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Investing

New Life for Broken Funds

A company will throw everything it's got to turn around a big laggard that hurts its bottom line.

Big mutual funds are the breadwinners of the fund industry. They are wonderfully profitable for fund companies. However, sometimes things go bad and a big fund isn't so profitable for the folks who actually invest in it. Problems such as asset bloat, departing managers and plain old poor stock selection undermine quite a few big funds every year. When that happens, a fund company suffers a double whammy: Investors pull money out of the lagging fund, and they're reluctant to invest in even the company's better-performing funds. The good news is that a fund company will throw everything it's got to turn around a big laggard because that laggard hurts its bottom line.

Back from the dead?

Some prominent funds that suffered extended slumps are at last showing signs of life. The key to deciding whether to hold on is whether the fundamental problems have been fixed. If they have, then stay put. If it was just a lucky year, you should probably bail. (Total returns below are for the first five months of 2007.)

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Fidelity Magellan (symbol FMAGX) is proof that giant funds can suffer long slumps. The fund was a dud for a full decade even though Fidelity desperately wanted its flagship to succeed. Now, Harry Lange finally has Magellan heading in the right direction. In Lange's 21 months at the helm, he has remade Magellan into a much more aggressive growth fund that looks a lot like his old fund, Fidelity Capital Appreciation. Magellan is up 11% in 2007, versus 9% for Standard & Poor's 500-stock index. At $44 billion in assets, Magellan is smaller than it's been in more than a decade, even as the market's overall value has grown substantially -- meaning that the fund is probably more agile than it's been since Peter Lynch retired in 1990. If you own Magellan, you should probably stay with it and see where Lange takes it.

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American Century Select (AASLX) also boasts a nice 11% gain in 2007, although its returns for the past three- and five-year periods are dismal. I'm not sold on Select because the architect of its rebound, Harold Bradley, left American Century in January -- just ten months after taking the helm. Although Michael Li and Keith Lee will continue with the fund's revamped strategy, it's tough to get excited when you consider that they were on board for some bad years, too.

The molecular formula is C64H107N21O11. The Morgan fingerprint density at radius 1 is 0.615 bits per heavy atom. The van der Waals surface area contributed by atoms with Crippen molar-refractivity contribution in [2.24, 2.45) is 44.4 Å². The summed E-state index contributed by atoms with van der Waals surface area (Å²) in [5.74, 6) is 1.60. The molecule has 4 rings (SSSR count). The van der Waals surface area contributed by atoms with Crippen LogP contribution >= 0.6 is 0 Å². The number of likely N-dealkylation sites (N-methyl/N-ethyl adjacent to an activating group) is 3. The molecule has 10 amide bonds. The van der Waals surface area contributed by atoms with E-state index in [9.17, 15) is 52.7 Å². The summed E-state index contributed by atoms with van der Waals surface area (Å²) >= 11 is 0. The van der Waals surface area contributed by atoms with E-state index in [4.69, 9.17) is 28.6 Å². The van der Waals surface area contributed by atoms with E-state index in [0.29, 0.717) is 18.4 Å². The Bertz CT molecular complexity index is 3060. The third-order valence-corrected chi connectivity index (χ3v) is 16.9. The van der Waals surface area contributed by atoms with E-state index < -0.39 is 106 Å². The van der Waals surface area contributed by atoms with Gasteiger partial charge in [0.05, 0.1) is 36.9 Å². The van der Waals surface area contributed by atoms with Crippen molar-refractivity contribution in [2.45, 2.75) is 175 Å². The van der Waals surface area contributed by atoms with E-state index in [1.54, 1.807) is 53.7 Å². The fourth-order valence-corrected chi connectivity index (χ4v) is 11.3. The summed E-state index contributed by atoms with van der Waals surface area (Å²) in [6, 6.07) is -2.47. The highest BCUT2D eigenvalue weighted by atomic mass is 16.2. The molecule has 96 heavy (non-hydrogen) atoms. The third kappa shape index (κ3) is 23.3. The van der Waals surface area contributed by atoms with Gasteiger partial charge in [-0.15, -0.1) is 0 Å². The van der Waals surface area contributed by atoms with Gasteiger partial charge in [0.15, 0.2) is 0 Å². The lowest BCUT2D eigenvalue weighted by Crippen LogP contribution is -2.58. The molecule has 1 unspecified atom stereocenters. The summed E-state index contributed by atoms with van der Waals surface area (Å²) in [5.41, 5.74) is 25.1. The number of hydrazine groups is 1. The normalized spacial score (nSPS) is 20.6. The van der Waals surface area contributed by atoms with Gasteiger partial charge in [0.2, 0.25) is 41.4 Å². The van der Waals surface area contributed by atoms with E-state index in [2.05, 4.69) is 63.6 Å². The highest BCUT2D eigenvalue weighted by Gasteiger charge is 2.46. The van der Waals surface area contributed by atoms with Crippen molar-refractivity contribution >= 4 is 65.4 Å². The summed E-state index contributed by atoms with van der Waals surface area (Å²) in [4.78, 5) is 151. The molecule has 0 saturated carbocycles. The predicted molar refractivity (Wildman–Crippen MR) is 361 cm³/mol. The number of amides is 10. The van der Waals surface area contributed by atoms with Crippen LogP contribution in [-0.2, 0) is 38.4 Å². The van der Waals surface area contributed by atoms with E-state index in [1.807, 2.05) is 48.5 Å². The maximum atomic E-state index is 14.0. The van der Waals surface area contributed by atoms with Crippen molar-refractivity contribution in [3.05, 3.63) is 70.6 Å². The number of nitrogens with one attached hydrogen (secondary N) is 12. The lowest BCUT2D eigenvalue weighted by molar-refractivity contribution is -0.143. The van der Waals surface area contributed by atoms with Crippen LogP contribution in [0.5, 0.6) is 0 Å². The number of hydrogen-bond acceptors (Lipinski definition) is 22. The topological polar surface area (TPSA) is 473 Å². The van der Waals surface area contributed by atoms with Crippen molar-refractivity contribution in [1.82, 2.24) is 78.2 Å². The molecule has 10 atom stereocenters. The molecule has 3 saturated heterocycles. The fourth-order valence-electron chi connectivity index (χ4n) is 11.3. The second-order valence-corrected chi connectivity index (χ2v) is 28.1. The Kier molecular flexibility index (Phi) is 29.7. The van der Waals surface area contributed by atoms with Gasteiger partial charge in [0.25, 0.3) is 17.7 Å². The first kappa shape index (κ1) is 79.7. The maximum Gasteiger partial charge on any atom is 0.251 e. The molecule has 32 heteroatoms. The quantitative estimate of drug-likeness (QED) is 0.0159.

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Go ahead and throw the old record of Dreyfus fund (DREVX) out the window. Dreyfus moved the funds it had managed directly to firms owned by parent company Mellon, and Dreyfus was handed over to Sean Fitzgibbon, of Boston Company Asset Management, in 2005 -- a big upgrade in management. The fund is up 9% for 2007, and it's up 23% for the past 12 months. In addition, Fitzgibbon has a strong record at Boston Company Large Cap Core (SDEQX), which he has run since 2003. The strategy is a conservative focus on blue-chip stocks. If the big end of the market takes off, so will Dreyfus.

Nothing to fix here

One underperformer I wouldn't want to remake is Longleaf Partners International (LLINX). The fund suffered three years of severely subpar returns, from 2004 through 2006, mainly because Longleaf hedges its currency exposure and a falling dollar was responsible for big gains in competitors' funds. Currency moves tend to reverse at some point, however, and this fund should do fine when that happens. In fact, it's already up 15% this year despite the dollar's weakness. Staley Cates and Mason Hawkins have produced great long-term returns at Longleaf Partners and Longleaf Partners Small-Cap by running a focused portfolio of super-cheap stocks bought at a discount of 40% or more to the managers' intrinsic-value estimates. My only suggestion: Cut the fund's 1.61% expense ratio.

Columnist Russel Kinnel is director of mutual fund research for Morningstar and editor of its monthly FundInvestor newsletter.

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